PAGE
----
Pulmonary infection or inflammation might predispose patients to localized F-18 FDG lung uptake mimicking pulmonary metastases, thereby limiting the specificity of whole-body scans performed in patients with cancer. Normally, the FDG avid lesions are invariably accompanied by structural changes as evident on the CT scan. However, F-18 FDG foci without pathological CT are a rare finding and have been associated with inflammation and iatrogenic microembolism caused during injection. In the medical literature, two main causes have been identified which may give rise to such findings. These include uptake by a pre-existing inflammatory vascular thrombus or an iatrogenic microembolism formed during injection [1] of the radiotracer.

A few publications are available in the literature. [1],[2],[3],[4],[5],[6],[7],[8] In all instances the FDG avid abnormalities have shown complete resolution in the follow-up studies. In most instances the follow-up scans were performed after a period of a few weeks to a few months. It is interesting to note that in our particular case the follow-up F-18 FDG PET/CT study was performed only after a brief interval of just 4 days of the initial scan; and we were able to document complete resolution of the FDG avid focus. This is probably the only instance where an acute episode of iatrogenic microembolism and its prompt resolution within a few days have been documented by an F-18 FDG PET/CT study. It is interesting to note that the follow-up scan did not reveal any structural abnormality like infiltration, consolidation, or atelectasis, which is normally associated with such episodes of infection or microembolization.

   Conclusions Top

Pulmonary iatrogenic microembolism or inflammation might predispose patients to localized F-18 FDG uptake in the lungs without any associated structural lesion. Such abnormalities should be treated with caution. A follow-up scan after a period of few days or weeks may help in arriving at a diagnosis.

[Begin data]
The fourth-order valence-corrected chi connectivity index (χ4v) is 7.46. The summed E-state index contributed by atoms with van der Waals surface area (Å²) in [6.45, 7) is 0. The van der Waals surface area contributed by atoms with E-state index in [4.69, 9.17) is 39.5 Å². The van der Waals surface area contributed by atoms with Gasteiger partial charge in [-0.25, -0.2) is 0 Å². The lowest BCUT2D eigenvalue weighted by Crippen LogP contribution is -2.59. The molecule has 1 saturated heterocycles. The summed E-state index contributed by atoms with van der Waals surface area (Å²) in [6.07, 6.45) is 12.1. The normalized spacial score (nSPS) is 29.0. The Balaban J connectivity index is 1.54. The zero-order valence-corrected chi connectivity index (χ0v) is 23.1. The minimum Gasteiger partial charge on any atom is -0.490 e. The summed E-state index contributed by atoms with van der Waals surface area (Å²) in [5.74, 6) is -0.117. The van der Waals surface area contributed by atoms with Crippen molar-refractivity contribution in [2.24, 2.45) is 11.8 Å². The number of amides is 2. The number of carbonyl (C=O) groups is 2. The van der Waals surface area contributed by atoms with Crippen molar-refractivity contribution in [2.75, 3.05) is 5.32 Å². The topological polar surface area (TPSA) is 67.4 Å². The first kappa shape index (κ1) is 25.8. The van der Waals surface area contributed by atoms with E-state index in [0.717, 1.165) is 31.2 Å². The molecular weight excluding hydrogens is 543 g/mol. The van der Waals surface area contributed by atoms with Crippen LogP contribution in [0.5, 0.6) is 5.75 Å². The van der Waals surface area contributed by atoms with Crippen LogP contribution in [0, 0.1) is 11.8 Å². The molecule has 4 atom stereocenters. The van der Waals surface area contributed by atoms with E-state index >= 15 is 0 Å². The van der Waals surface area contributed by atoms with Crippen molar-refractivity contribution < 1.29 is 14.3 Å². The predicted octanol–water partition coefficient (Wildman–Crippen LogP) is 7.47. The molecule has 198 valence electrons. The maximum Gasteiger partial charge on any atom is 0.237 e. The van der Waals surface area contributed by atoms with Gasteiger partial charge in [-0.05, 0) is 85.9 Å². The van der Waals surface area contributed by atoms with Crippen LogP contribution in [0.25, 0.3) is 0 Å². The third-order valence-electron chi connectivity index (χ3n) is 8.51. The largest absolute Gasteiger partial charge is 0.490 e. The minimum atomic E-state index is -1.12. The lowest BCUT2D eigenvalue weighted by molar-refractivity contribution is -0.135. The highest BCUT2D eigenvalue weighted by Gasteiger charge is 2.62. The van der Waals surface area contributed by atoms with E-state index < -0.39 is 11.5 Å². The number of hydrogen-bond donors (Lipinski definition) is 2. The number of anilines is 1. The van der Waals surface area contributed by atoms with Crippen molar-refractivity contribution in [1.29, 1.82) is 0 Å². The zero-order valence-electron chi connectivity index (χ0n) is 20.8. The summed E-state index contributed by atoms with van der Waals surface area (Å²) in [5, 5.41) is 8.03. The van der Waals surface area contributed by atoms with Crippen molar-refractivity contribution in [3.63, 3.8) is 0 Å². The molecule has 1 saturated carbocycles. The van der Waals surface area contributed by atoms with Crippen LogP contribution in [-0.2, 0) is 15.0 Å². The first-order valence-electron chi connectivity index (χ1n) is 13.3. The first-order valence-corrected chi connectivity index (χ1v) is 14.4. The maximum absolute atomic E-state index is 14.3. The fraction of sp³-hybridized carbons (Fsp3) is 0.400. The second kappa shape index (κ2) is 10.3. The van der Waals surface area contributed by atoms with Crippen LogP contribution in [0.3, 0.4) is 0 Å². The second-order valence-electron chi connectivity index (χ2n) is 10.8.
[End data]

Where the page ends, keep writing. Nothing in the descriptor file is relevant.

References Top

1.Conca DM, Brill DR, Shoop JD. Pulmonary radioactive microemboli following radionuclide venography. J Nucl Med 1977;18:1140-1.  Back to cited text no. 1
2.Schreiter N, Nogami M, Buchert R. Pulmonary FDG uptake without a CT counterpart: A pitfall in interpreting PET/CT images Acta Radiol 2011;52:513-5.  Back to cited text no. 2
3.Hany TF, Heuberger J, Schulthess GK. Iatrogenic FDG foci in the lungs: A pitfall of PET image interpretation. Eur Radiol 2003;13:2122-7.  Back to cited text no. 3
4.Karantanis D, Subramaniam RM, Mullan BP, Peller PJ, Wiseman GA. Focal F-18 fluoro-deoxy-glucose accumulation in the lung parenchyma in the absence of CT abnormality in PET/CT. J Comput Assist Tomogr 2007;31:800-5.  Back to cited text no. 4
5.Ha JM, Jeong SY, Seo YS, Kwon SY, Chong A, Oh JR, et al. Incidental focal F-18 FDG accumulation in lung parenchyma without abnormal CT findings. Ann Nucl Med 2009;23:599-603.  Back to cited text no. 5
6.Mester U, Even-Sapir E. Increased (18) F-fluorodeoxyglucose uptake in benign, nonphysiologic lesions found on whole-body positron emission tomography/computed tomography (PET/CT): Accumulated data from four years of experience with PET/CT. Semin Nucl Med 2007;37:206-22.  Back to cited text no. 6
7.Eugene Lin, Abass Alavi. PET and PET/CT: A Clinical Guide. 2 nd ed. Stuttgart, Germany: Thieme Publishers; 2009. p. 53-4.  Back to cited text no. 7
8.Fathinul Fikri A, Lau W. An intense 18F-FDG pulmonary microfocus on PET without detectable abnormality on CT: A manifestation of an iatrogenic FDG pulmonary embolus. Biomed Imaging Interv J 2010;6:e37.  Back to cited text no. 8